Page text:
Friday, January 6, 2012

Top 10 Films of 2011

Yes, there are so many of these lists out there right now that you don't know who you should trust. For the most part they are going to have the same overlap, at least for the films that have been released so far. I say 'for the most part' because I don't think many lists will include Justin Bieber's documentary Never Say Never like in John Waters' list. Anyway, I hope you enjoy and agree on my wonderful choices!

The List
1. The Tree of Life. From the intriguing (to some, superfluous) flame that frames the film (say that five times fast!) to the intense familial relationship and characterization, the audience is constantly engaged and is asked to consider the greater meaning of life. The cinematography is out of this world!
Check out my 100 word blog of the film here:

2. Melancholia. Another earth-shattering film that questions the existence of life as the planet Melancholia is headed towards Earth. Superb performances by the two main actresses (Kirsten Dunst and Charlotte Gainsbourg) and wonderfully rounded supporting cast make the themes resonate even deeper by creating a juxtaposed tension between the family itself. An overall melancholy film that is more about dealing with life's difficulties before an impending death and less about the end of the world (obviously occurring this December). The prologue alone is well worth the ticket cost, with Wagner's Tristan and Isolde conducting the slow motion frames that capture the wonder and beauty of the apocalypse and character struggles all at once. Astounding!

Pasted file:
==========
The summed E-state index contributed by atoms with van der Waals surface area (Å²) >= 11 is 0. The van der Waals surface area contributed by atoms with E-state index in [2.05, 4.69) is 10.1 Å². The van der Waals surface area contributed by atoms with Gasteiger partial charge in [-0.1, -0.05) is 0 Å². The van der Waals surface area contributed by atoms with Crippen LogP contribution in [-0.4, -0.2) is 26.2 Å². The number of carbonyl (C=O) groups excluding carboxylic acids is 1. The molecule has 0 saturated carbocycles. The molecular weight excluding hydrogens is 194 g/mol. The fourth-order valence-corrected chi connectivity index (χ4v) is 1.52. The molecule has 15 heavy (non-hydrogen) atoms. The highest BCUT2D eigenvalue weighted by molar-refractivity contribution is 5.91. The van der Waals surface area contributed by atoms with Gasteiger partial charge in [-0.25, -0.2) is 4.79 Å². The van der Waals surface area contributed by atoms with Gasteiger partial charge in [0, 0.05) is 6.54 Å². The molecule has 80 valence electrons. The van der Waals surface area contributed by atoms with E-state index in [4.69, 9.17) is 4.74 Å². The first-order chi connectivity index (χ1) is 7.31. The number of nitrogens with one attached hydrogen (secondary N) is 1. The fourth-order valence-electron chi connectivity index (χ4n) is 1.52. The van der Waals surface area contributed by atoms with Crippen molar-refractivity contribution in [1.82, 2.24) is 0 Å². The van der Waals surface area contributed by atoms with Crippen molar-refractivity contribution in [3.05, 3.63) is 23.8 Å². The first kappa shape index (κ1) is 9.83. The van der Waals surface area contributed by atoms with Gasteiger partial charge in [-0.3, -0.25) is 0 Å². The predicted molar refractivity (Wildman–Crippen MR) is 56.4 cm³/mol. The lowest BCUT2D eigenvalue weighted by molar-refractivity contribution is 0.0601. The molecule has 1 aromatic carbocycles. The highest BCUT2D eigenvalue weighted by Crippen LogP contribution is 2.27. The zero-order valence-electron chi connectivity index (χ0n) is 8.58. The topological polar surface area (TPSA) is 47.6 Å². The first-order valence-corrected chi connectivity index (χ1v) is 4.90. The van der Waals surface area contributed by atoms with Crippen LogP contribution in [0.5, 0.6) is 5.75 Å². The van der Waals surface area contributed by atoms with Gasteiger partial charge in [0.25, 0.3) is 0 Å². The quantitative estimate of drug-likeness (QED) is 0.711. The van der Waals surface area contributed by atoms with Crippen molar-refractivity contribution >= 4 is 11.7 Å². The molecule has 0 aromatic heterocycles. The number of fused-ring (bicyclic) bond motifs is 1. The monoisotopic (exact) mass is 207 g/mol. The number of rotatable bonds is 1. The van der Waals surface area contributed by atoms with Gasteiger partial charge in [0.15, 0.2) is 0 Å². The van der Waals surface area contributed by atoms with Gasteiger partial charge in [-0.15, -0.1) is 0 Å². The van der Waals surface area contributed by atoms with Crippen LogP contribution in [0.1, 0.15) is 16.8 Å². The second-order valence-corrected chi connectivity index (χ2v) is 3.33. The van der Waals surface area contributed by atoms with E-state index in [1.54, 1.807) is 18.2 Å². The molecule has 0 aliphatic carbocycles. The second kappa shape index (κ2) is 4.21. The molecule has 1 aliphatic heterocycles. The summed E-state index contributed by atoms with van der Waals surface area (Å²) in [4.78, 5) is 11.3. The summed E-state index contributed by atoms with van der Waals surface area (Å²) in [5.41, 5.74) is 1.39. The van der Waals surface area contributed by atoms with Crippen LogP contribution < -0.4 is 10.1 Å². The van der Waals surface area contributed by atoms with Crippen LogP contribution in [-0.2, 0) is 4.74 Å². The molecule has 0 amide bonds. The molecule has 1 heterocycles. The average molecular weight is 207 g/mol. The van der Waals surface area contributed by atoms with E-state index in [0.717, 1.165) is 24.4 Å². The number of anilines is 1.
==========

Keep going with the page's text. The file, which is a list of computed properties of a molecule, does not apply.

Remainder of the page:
3. Hugo. A fantastic film adapted from a surely creative children's book that explodes with imagination and Scorcese-auteur-style. The setting- train station and Paris- is beautifully crafted and the story captures George Melies, one of cinema's first filmmakers, as a hopeful and creative artist that simply wants to spark joy throughout the world. And as he says in the film, "Films have the power to capture dreams," don't they? Hugo is one of the greatest and truest family films ever made.

4. Midnight in Paris. Another Parisian film that captures the remarkable essence of the City of Love at a time when love and hope seemed to endure forever. Read my previous blog from June about this film that exudes my love even more!